Jeff Clabaugh of the Washington Business Journal cites a Delta Associates report showing a weak first quarter in the Washington office market. According to the report, net absorption is at negative 1.7 million square feet, compared with positive 1.1 million square feet in the first quarter of 2011. During the same period, sublease activity decreased by 128,000sf and the overall vacancy rate rose by 50 basis points. Some of the inactivity may be due to efforts by the federal government to constrain its growth.
1. Cap Rate Method
- Cap rate = Net operating income (NOI) / purchase price.
- NOI = Net income + interest expenses + depreciation.
- High Cap rates are associated with higher risk and low demand while low cap rates are associated with stability and low risk.
2. Sales Comparison Method
- Compares subject property to similar properties within the same market area.
- May correct for unique features in the subject property.
3. Capital Asset Pricing Model
- Determines an asset’s rate of return – taking into account systematic risk – and compares this rate to the rate of return on low/no risk investment options.
- Goal is to produce a portfolio with the best possible expected rate of return for the level of risk (see graph below).
- Slope of the capital allocation line (CAL) = incremental reward to risk ratio.
4. Cost Method
- Free-market value of land + construction cost of property – depreciation.
- Cost/value derived while taking into account “highest and best” use of the property and land including zoning factors and other limitations.
- Often used to value special use properties.
Alex Finkelstein reports for the World Property Channel that developers Guangzhou R&F Properties Co. and Poly Real Estate Group Co. plan to add 18.3 million square feet of Class A space to Guangzhou’s inventory this year. About 90 percent of the new space will be in Zhujiang Xincheng – a zone that Guangzhou’s government earmarked as its new central business district a decade ago.
The vacancy rate in Guangzhou stands around 12 percent and may rise to 25 percent, according to the report. Furthermore, the Chinese economy may not be as robust as before with a projected 2012 GDP of 7.5 percent and the largest trade deficit in 22 years. Nevertheless, the developers believe that the projects will bring jobs and additional investment into the city to support the thousands of workers involved in construction. Over the past ten years, the Chinese government has spent much on infrastructure development and it hopes to turn Guangzhou into a global center for finance and commerce rivaling Shanghai.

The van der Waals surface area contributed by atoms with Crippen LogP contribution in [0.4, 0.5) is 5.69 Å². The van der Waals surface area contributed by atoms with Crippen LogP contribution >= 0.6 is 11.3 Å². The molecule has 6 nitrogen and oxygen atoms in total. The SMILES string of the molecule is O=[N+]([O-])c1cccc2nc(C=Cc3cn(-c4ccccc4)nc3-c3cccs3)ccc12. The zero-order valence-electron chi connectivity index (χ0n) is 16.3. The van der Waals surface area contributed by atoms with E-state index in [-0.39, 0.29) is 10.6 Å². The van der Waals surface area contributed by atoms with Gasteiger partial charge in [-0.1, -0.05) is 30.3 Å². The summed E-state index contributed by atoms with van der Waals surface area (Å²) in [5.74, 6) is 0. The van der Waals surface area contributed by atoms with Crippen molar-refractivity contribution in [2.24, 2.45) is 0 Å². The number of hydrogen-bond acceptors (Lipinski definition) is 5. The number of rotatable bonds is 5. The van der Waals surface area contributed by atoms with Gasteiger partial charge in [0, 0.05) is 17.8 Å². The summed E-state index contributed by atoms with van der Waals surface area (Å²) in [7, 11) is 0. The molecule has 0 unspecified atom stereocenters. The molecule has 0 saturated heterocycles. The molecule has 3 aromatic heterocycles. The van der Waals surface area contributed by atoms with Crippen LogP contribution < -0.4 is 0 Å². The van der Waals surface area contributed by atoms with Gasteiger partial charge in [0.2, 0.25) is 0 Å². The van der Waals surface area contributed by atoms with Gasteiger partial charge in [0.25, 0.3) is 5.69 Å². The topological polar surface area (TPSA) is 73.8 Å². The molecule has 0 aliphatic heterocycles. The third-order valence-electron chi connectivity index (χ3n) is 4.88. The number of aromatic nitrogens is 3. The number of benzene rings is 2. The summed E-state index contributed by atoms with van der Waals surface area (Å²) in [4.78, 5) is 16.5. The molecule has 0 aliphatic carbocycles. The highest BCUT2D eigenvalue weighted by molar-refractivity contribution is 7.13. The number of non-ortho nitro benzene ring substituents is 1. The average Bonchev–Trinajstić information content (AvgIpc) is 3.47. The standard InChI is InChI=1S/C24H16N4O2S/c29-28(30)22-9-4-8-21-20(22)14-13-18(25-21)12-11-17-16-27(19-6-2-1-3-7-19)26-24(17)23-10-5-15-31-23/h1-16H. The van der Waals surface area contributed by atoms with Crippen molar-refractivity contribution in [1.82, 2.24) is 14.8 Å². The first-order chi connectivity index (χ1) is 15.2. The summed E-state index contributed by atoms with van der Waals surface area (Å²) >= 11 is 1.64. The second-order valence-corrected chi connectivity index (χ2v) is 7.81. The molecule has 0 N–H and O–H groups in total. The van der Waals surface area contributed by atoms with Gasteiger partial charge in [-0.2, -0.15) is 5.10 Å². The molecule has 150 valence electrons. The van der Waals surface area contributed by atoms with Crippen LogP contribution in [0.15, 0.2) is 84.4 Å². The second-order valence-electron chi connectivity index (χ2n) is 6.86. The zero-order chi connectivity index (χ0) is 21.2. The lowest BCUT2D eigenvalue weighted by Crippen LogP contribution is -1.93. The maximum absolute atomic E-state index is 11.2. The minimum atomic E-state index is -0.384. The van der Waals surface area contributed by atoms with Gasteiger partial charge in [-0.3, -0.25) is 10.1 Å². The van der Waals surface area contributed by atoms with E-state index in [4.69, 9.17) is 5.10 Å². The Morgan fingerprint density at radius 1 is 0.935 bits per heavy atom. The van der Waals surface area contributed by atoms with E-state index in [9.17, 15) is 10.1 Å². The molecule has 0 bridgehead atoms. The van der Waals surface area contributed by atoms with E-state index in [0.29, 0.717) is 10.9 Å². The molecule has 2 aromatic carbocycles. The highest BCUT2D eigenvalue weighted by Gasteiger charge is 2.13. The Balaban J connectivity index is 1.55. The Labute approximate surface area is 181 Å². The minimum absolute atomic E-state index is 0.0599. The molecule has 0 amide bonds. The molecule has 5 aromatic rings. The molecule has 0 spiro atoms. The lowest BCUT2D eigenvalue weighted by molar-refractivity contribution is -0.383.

Fourth quarter average monthly rent in Zhujiang Xincheng was at $4.09/sf compared with $3.72/sf at Tianhe (Guangzhou’s former central business district), $7.43/sf in Beijing and $6.13/sf in Shanghai.
Leaseback transactions are expected to reach a value of $328 million in the Twin Cities this year. This is almost a ten-fold increase from 2010, according to a report in the Star Tribune. In a leaseback, an asset is sold and then part or all of it is leased back. A commercial real estate leaseback provides the company with the option of staying at its current location while at the same time having the flexibility of leasing a different amount of space without becoming a landlord. It allows the company to create liquidity and to invest in other sectors.
A good credit rating makes it easier for companies to enter into long-term lease agreements. The Twin Cities has a large number of companies with good credit and this factor contributes to the surge in leasebacks there but this trend is not exclusive to the Twin Cities. Leaseback transactions are gaining popularity in markets throughout the United States.
A brief overview of the Section 1031 exchange rules:
1. The exchange must involve “like-kind” properties. All properties must be held for a productive purpose in business or trade, as an investment.
2. Within 45 days from the day of selling the relinquished property, one or more replacement properties must be selected. In the case of multiple properties, one of the following rules must be satisfied:
- Three Property Rule – Up to three properties are selected regardless of market value. Not all of them have to be purchased.
- 200% Rule – Any number of properties are selected as long as the aggregate Fair Market Value (FMV) of all replacement properties does not exceed 200% of the aggregate FMV of all of the relinquished properties as of the initial transfer date. Not all of the selected properties have to be purchased.
- 95% Rule – Any number of properties are selected as long as 95% of the aggregate FMV of the selected properties is purchased.
3. The identified replacement property must be acquired by the taxpayer within 180 days.
4. At the close of the relinquished property sale, the proceeds are sent to an intermediary, who holds the funds until the transaction for the replacement property is ready to close.
5. If the investor is trading down, the resulting “boot” – in the form of net cash received, debt reduction, excess borrowing to finance the replacement property or sale proceeds being applied toward non-transaction costs at closing – may be subject to taxation.
In Iowa, farms are taxed based on production as opposed to land value and residential property is taxed at approximately half its assessed value, according to a report in The Republic. Commercial property, however, is taxed at 100 percent of its assessed value.